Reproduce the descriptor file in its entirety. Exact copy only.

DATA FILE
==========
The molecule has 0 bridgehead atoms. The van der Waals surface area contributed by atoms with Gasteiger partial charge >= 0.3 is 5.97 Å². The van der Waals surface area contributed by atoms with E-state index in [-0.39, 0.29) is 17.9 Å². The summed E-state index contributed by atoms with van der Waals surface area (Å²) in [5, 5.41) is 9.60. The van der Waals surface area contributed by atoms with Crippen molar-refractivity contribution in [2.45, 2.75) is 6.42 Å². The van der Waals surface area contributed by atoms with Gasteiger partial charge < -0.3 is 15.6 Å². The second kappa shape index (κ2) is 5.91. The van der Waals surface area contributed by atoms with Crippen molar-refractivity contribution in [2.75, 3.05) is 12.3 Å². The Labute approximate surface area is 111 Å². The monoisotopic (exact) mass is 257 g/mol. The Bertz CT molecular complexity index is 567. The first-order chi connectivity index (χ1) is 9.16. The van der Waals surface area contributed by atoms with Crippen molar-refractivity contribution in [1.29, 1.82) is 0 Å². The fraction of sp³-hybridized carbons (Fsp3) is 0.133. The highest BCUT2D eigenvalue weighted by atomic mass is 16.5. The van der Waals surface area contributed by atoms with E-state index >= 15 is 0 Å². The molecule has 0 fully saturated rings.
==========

The molecule has 0 bridgehead atoms. The van der Waals surface area contributed by atoms with Gasteiger partial charge >= 0.3 is 5.97 Å². The van der Waals surface area contributed by atoms with E-state index in [-0.39, 0.29) is 17.9 Å². The summed E-state index contributed by atoms with van der Waals surface area (Å²) in [5, 5.41) is 9.60. The van der Waals surface area contributed by atoms with Crippen molar-refractivity contribution in [2.45, 2.75) is 6.42 Å². The van der Waals surface area contributed by atoms with Gasteiger partial charge < -0.3 is 15.6 Å². The second kappa shape index (κ2) is 5.91. The van der Waals surface area contributed by atoms with Crippen molar-refractivity contribution in [2.75, 3.05) is 12.3 Å². The Labute approximate surface area is 111 Å². The monoisotopic (exact) mass is 257 g/mol. The Bertz CT molecular complexity index is 567. The first-order chi connectivity index (χ1) is 9.16. The van der Waals surface area contributed by atoms with Crippen molar-refractivity contribution in [1.29, 1.82) is 0 Å². The fraction of sp³-hybridized carbons (Fsp3) is 0.133. The highest BCUT2D eigenvalue weighted by atomic mass is 16.5. The van der Waals surface area contributed by atoms with E-state index >= 15 is 0 Å². The molecule has 0 fully saturated rings.